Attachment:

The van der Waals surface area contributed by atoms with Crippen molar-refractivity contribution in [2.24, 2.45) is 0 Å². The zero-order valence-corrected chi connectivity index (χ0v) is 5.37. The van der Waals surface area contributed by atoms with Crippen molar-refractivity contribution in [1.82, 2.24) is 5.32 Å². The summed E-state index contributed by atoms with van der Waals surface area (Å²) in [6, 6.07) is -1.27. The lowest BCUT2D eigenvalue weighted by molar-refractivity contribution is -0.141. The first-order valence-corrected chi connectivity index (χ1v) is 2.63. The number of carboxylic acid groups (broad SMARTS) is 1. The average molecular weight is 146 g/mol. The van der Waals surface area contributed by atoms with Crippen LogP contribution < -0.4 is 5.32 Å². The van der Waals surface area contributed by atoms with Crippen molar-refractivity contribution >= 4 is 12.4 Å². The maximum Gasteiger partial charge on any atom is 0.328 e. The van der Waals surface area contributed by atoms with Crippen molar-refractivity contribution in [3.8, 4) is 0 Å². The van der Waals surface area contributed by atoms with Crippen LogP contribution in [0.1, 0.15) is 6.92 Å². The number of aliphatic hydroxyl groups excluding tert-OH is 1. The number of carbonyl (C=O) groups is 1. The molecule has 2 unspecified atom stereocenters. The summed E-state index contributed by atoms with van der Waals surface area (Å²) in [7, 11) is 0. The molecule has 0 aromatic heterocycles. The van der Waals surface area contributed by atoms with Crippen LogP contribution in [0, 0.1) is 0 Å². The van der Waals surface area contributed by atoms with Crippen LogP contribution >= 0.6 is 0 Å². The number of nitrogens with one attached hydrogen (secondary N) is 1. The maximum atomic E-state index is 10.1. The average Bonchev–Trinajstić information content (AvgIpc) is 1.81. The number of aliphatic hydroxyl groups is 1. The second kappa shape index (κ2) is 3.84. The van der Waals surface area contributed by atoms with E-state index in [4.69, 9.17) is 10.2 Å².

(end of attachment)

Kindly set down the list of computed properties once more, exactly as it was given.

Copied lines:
The van der Waals surface area contributed by atoms with Crippen molar-refractivity contribution in [2.24, 2.45) is 0 Å². The zero-order valence-corrected chi connectivity index (χ0v) is 5.37. The van der Waals surface area contributed by atoms with Crippen molar-refractivity contribution in [1.82, 2.24) is 5.32 Å². The summed E-state index contributed by atoms with van der Waals surface area (Å²) in [6, 6.07) is -1.27. The lowest BCUT2D eigenvalue weighted by molar-refractivity contribution is -0.141. The first-order valence-corrected chi connectivity index (χ1v) is 2.63. The number of carboxylic acid groups (broad SMARTS) is 1. The average molecular weight is 146 g/mol. The van der Waals surface area contributed by atoms with Crippen LogP contribution < -0.4 is 5.32 Å². The van der Waals surface area contributed by atoms with Crippen molar-refractivity contribution >= 4 is 12.4 Å². The maximum Gasteiger partial charge on any atom is 0.328 e. The van der Waals surface area contributed by atoms with Crippen molar-refractivity contribution in [3.8, 4) is 0 Å². The van der Waals surface area contributed by atoms with Crippen LogP contribution in [0.1, 0.15) is 6.92 Å². The number of aliphatic hydroxyl groups excluding tert-OH is 1. The number of carbonyl (C=O) groups is 1. The molecule has 2 unspecified atom stereocenters. The summed E-state index contributed by atoms with van der Waals surface area (Å²) in [7, 11) is 0. The molecule has 0 aromatic heterocycles. The van der Waals surface area contributed by atoms with Crippen LogP contribution in [0, 0.1) is 0 Å². The van der Waals surface area contributed by atoms with Crippen LogP contribution >= 0.6 is 0 Å². The number of nitrogens with one attached hydrogen (secondary N) is 1. The maximum atomic E-state index is 10.1. The average Bonchev–Trinajstić information content (AvgIpc) is 1.81. The number of aliphatic hydroxyl groups is 1. The second kappa shape index (κ2) is 3.84. The van der Waals surface area contributed by atoms with E-state index in [4.69, 9.17) is 10.2 Å².